Although the novelty regarding Pokémon Go has somewhat subsided, the question remains relevant for many aspiring app developers and companies; just how much would an app like Pokémon Go cost?
These days there are many who are developing similar projects and games, resulting in open-source prepackaged modules and elements ready for use in your own projects. By dividing the game into segments and modules, you can approximate the overall cost of app development.
So if you have an idea which shares some similarities of the popular game, read on and learn more about how much money you have to part with to own your own game.
While there is not much official information to retrieve about this, a little research and know-how concerning app development in general, will get you relatively close and result in a rough amount.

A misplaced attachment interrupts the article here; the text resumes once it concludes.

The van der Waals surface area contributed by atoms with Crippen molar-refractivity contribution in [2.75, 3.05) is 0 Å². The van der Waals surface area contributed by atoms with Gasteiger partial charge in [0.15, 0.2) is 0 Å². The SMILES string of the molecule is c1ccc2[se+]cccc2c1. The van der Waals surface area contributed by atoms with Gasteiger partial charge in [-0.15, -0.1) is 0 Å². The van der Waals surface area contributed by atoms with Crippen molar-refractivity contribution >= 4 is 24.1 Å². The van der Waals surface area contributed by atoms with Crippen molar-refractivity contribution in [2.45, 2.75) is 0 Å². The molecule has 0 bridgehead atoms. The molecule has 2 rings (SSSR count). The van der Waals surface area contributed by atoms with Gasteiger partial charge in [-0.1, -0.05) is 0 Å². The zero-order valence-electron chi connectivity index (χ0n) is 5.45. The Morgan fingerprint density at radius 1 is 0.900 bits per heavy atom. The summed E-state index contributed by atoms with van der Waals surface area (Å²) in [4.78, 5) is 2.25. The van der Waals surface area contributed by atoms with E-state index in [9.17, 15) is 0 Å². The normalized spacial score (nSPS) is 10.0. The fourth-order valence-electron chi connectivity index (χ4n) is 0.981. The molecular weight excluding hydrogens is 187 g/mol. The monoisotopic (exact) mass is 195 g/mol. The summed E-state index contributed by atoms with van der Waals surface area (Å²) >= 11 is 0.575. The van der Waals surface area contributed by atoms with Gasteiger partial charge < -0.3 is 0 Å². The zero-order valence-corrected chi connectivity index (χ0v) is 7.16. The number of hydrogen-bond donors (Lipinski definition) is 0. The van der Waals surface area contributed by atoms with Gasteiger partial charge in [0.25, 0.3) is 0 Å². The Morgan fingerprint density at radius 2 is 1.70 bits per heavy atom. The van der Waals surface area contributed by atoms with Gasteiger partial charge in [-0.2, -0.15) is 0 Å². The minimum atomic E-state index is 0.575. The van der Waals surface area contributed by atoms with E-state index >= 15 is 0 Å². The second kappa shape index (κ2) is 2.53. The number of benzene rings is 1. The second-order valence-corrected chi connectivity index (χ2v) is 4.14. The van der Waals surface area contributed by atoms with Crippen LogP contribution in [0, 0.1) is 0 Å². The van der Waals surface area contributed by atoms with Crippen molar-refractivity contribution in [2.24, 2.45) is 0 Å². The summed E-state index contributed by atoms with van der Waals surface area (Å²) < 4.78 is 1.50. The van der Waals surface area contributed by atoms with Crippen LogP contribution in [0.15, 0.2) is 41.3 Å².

Let’s break down the popular game into subcategories:
Databases (Pokédex, Backpack, Pokémon, PokéCoins etc.)
To develop these functions requires a database which is linked to the rest of the app. The cross-integration of these databases can be cumbersome, especially when the different tables in the databases has to update independently of each others some times, and share certain updates at other times.
It also becomes more complicated when different databases containing Pokémon, Coins and other Items needs to be linked together and operate as a single set of data by joining and splitting various tables and rows.